So you’ve got chops like Feraud, groove like Rocco and the moves like Jagger. You can fluently solo through Giant Steps at 300bpm, you can play The Black Page behind your head and can read your way through the toughest contemporary classical rhythms. You are on a fast track to the bass hall of fame and you know it. But then you take a dep gig with a seemingly (in your eyes) poor to average band working in a small, depressing holiday park in some wet, grey corner of England. You set up your state-of-the-art, boutique rig and nonchalantly stride onto the band stand without so much as a talk through, safe in the knowledge that your superb reading chops and world class technique will make short work of any problem you my encounter.

“Busker. In A”

The first few songs go fine. Simple reading of some ballroom jazz standards, a couple of 60s pop songs and a line dance. But then the bandleader takes a request from a group of ladies on the dance floor. “Dancing Queen…Busker. In A.” You look down at the pad then back at the bandleader. Then back at the pad but he’s already counting in the tune. You’ve heard the song hundreds of times but never played it and certainly never memorised the changes (After all, you’re too hip and advanced to be wasting your time on ABBA tunes). You try to follow the band as well as you can. You know it’s in A which gives you a start but some notes just don’t seem to work and by the end of the song you are drenched in sweat and feeling like an idiot. The rest of the songs work out fine but there’s no getting around the fact that a basic area of your ability was painfully exposed.

Repertoire is a part of bass playing that is often neglected. It generally seems to be more a consequence of experience than any dedicated area of practice. Most bass players start out by playing along to favoured CDs etc. but as a professional sideman you are likely to find yourself in a wide range of gigging styles that may be very different from your familiar taste. Then, once you embark on more technical sides of playing, it’s commonplace that scales, arpeggios and licks can become the heart of your practice schedule and repertoire is not considered. Even if repertoire was incorporated into practice, what would you practice? The guidance in this area is sparse in general teaching practice and its importance only enters your awareness after several years of working in a variety of gigging environments.

When I was younger I tended to be impressed by other players based on stereotypical music skills or aspects: chops, sight reading, creativity, originality, sound etc. But then after finishing my academic music studies I began accepting gigs as a professional sideman and soon realised that a lot of the skills I’d acquired, as impressive and advanced as they may have seemed to some, were unnecessary in most gigs and the thing that negatively set me apart from the other, equally well trained musicians around me was experience and repertoire. High profile bass players such as Jeff Berlin preach the importance of learning music the correct way in order to embark on a career as a professional musician – and he’s right to do so but I think many of the pop/jazz music institutions are selling people short by avoiding certain areas of music that are very important in preparing you for the profession.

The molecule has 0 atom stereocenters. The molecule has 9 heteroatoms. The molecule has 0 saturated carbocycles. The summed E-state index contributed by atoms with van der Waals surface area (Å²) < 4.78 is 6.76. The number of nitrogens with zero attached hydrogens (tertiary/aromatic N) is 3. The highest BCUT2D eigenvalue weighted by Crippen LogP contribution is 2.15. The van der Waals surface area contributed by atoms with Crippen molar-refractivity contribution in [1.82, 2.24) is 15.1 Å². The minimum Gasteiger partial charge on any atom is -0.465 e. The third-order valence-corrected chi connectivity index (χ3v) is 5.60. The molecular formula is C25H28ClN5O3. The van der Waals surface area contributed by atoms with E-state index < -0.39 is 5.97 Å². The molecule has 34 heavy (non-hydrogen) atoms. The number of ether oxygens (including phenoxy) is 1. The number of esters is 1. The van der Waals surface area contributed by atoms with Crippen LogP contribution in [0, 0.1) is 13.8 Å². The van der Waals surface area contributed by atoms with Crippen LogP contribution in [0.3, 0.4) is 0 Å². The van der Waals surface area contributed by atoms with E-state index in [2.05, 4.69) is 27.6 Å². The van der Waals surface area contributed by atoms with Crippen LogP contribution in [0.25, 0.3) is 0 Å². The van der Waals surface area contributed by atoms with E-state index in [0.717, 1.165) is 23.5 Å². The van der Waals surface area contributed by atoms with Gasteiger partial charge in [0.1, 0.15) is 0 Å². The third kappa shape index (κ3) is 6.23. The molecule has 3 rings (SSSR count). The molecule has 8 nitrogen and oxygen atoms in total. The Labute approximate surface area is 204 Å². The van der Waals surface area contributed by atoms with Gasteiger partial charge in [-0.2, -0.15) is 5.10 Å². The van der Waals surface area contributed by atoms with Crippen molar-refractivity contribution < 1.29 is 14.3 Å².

So you wanna be a pro?

Really, the main aspects of music you need to master in order to start work as a bass sideman are: Time, sight reading, sound, style and repertoire. Time, or the ability to play a consistent time feel is the most important pre-requisite and something that should be paramount in your mind while playing at all times. Sight reading is an obvious and relatively easily developed skill that covers most decent paid gigs. Sound is an overlooked side of playing in that having the correct sound for the gig or session can be the deciding factor in whether you lose out to other players in an audition or on recommendation. Along with time, it makes up your musical personality in the ensemble and in some ways can be THE most important factor. When I mention ‘style’ I simply mean knowledge of the musical devices needed to convincingly play in any style of music. At a medium to advanced level this can indicate and involve an understanding of standard music theory and harmony. One of the most obvious examples of style skills would be the ability to play walking bass lines in a jazz setting, a skill that requires knowledge of scales, arpeggios, functional harmony and improvisation. Finally, a large repertoire of songs is as important as sight reading in many gigs and can actually make up for deficiencies in your reading ability. I’ve seen guys with poor to average reading get through difficult gigs simply due to the fact that they knew all the songs by heart. With a huge repertoire you instantly inspire confidence in a bandleader and exude an aura of experience. You can also take short notice gigs with any bands or shows that disallow sheet music on stage.